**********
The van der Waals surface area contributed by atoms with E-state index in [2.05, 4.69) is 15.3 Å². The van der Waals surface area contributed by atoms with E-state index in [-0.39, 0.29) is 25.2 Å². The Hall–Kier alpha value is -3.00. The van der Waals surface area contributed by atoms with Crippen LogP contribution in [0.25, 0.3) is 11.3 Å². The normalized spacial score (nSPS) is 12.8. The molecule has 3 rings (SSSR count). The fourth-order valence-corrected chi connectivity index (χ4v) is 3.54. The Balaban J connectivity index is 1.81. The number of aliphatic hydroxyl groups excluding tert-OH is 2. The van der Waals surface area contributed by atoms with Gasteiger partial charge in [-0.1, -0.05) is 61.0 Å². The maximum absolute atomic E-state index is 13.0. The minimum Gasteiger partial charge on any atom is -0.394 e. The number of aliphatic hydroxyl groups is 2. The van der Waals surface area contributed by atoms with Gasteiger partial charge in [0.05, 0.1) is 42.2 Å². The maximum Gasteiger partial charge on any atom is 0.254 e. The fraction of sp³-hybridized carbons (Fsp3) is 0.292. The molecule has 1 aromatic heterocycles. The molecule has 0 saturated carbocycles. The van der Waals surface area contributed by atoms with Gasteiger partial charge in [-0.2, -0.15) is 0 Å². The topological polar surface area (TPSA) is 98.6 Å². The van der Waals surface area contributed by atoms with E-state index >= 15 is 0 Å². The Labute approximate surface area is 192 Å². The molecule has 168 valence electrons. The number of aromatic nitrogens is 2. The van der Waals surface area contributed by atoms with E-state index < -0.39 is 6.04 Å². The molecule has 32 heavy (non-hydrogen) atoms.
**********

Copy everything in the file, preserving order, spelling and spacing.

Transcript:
The van der Waals surface area contributed by atoms with E-state index in [2.05, 4.69) is 15.3 Å². The van der Waals surface area contributed by atoms with E-state index in [-0.39, 0.29) is 25.2 Å². The Hall–Kier alpha value is -3.00. The van der Waals surface area contributed by atoms with Crippen LogP contribution in [0.25, 0.3) is 11.3 Å². The normalized spacial score (nSPS) is 12.8. The molecule has 3 rings (SSSR count). The fourth-order valence-corrected chi connectivity index (χ4v) is 3.54. The Balaban J connectivity index is 1.81. The number of aliphatic hydroxyl groups excluding tert-OH is 2. The van der Waals surface area contributed by atoms with Gasteiger partial charge in [-0.1, -0.05) is 61.0 Å². The maximum absolute atomic E-state index is 13.0. The minimum Gasteiger partial charge on any atom is -0.394 e. The number of aliphatic hydroxyl groups is 2. The van der Waals surface area contributed by atoms with Gasteiger partial charge in [0.05, 0.1) is 42.2 Å². The maximum Gasteiger partial charge on any atom is 0.254 e. The fraction of sp³-hybridized carbons (Fsp3) is 0.292. The molecule has 1 aromatic heterocycles. The molecule has 0 saturated carbocycles. The van der Waals surface area contributed by atoms with Gasteiger partial charge in [-0.2, -0.15) is 0 Å². The topological polar surface area (TPSA) is 98.6 Å². The van der Waals surface area contributed by atoms with E-state index >= 15 is 0 Å². The Labute approximate surface area is 192 Å². The molecule has 168 valence electrons. The number of aromatic nitrogens is 2. The van der Waals surface area contributed by atoms with E-state index < -0.39 is 6.04 Å². The molecule has 32 heavy (non-hydrogen) atoms.